Photo: Matt McClain/The Washington Post via Getty Images

Congress continues to stagger from near-shutdown to near-shutdown, with the government set to run out of money on Thursday.

Leadership sources tell me they expect to seal yet another short-term funding deal to keep the government sputtering along while leaders of both parties try to compromise on the toughest items: defense spending, domestic spending levels, and an immigration deal.

  • Republican leadership sources expect the ultra-conservative House Freedom Caucus to oppose the funding bill, which means they'll need Democratic votes to keep the government open.
  • One source said they will attach disaster relief funding and "a grab bag of health-related spending” to sweeten the deal for Democrats, with the biggest expenditure on community health centers.

Sources in Republican and Democratic leadership tell me they've still not agreed on how long the temporary bill will last. They're currently discussing dates in late March. Then we'll lurch back to crisis mode.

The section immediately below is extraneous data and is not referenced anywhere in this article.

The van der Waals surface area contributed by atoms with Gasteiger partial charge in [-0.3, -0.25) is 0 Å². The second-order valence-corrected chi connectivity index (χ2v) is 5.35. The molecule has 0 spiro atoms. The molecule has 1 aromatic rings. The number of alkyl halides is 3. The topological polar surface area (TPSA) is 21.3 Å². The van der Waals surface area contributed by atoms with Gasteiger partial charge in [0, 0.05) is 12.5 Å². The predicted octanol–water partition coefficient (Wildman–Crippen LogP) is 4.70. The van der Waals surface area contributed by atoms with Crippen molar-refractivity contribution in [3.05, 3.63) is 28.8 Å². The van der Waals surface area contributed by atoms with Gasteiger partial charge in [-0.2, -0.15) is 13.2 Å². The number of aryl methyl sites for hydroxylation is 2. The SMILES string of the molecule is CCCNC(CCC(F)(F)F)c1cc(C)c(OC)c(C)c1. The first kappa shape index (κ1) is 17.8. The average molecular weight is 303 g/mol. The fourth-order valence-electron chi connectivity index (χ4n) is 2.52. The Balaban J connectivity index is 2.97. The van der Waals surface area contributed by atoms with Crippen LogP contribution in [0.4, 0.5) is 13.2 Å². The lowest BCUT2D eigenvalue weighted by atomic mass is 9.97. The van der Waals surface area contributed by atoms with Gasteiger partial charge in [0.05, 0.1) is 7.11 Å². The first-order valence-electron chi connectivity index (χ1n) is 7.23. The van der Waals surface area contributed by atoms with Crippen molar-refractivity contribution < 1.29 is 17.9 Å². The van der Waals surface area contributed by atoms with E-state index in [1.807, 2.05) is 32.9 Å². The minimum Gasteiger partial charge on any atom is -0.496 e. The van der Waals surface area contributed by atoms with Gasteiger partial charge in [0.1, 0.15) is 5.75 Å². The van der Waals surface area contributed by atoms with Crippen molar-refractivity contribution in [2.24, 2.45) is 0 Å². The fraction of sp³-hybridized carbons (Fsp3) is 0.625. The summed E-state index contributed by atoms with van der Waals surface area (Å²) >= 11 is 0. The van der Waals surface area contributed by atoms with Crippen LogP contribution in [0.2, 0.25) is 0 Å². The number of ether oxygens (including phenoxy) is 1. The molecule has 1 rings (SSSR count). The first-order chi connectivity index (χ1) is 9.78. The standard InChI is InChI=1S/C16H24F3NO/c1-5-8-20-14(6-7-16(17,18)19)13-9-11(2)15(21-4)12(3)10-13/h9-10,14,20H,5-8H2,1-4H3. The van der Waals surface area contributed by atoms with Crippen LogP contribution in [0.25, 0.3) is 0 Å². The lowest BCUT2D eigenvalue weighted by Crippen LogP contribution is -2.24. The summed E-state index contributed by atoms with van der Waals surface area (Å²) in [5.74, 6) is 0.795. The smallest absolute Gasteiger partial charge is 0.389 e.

Bottom line: The next month will be a mess, and it's hard to predict the outcome. Democrats and Republicans are trying to pass a massive spending deal to dramatically boost defense spending and inflate other domestic spending. It'll be expensive, add to the national debt, and further undermine the notion that Republicans are the party of fiscal discipline. They'll also need to raise the debt ceiling, while aiming to fund the border wall and protect DACA recipients.

A source close to Republican leadership texted that they don’t expect any other big legislative successes before the midterms.

"My general premise is the whole rest of the year is going to be them holding things together with chicken wire and duct tape,” he wrote.

A GOP leadership source rebutted: "There’ll still be big things to get done but obviously nothing will be bigger than tax reform. It’s the biggest thing in 30 years."

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The Justice Department and 11 states Tuesday filed an antitrust lawsuit against Google, accusing the company of using anticompetitive tactics to illegally monopolize the online search and search advertising markets.

Why it matters: The long-awaited suit is Washington's first major blow against the tech giants that many on both the right and left argue have grown too large and powerful. Still, this is just step one in what could be a lengthy and messy court battle.

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The big picture: Voters have already cast over 31 million ballots in early voting states as of Tuesday, per the U.S. Elections Project database by Michael McDonald, an elections expert at the University of Florida.

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